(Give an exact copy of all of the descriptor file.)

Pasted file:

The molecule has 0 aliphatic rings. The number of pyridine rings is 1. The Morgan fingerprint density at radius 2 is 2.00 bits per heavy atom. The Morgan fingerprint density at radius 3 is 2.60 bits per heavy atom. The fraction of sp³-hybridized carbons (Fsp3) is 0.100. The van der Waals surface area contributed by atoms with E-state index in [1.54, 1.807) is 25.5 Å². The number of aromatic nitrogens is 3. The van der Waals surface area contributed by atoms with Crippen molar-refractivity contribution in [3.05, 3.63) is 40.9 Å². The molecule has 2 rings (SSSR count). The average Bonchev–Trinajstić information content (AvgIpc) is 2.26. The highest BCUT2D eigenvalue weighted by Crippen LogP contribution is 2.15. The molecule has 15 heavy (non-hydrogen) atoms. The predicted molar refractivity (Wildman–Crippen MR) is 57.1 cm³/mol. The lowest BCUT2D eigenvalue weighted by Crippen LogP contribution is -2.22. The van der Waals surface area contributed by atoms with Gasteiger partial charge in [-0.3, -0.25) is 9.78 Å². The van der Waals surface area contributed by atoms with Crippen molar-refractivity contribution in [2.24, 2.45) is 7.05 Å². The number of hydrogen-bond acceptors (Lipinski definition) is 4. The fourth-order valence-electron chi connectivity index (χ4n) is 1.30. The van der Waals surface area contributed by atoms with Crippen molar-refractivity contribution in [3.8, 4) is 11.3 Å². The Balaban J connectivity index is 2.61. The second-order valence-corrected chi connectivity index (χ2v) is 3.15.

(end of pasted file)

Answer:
The molecule has 0 aliphatic rings. The number of pyridine rings is 1. The Morgan fingerprint density at radius 2 is 2.00 bits per heavy atom. The Morgan fingerprint density at radius 3 is 2.60 bits per heavy atom. The fraction of sp³-hybridized carbons (Fsp3) is 0.100. The van der Waals surface area contributed by atoms with E-state index in [1.54, 1.807) is 25.5 Å². The number of aromatic nitrogens is 3. The van der Waals surface area contributed by atoms with Crippen molar-refractivity contribution in [3.05, 3.63) is 40.9 Å². The molecule has 2 rings (SSSR count). The average Bonchev–Trinajstić information content (AvgIpc) is 2.26. The highest BCUT2D eigenvalue weighted by Crippen LogP contribution is 2.15. The molecule has 15 heavy (non-hydrogen) atoms. The predicted molar refractivity (Wildman–Crippen MR) is 57.1 cm³/mol. The lowest BCUT2D eigenvalue weighted by Crippen LogP contribution is -2.22. The van der Waals surface area contributed by atoms with Gasteiger partial charge in [-0.3, -0.25) is 9.78 Å². The van der Waals surface area contributed by atoms with Crippen molar-refractivity contribution in [2.24, 2.45) is 7.05 Å². The number of hydrogen-bond acceptors (Lipinski definition) is 4. The fourth-order valence-electron chi connectivity index (χ4n) is 1.30. The van der Waals surface area contributed by atoms with Crippen molar-refractivity contribution in [3.8, 4) is 11.3 Å². The Balaban J connectivity index is 2.61. The second-order valence-corrected chi connectivity index (χ2v) is 3.15.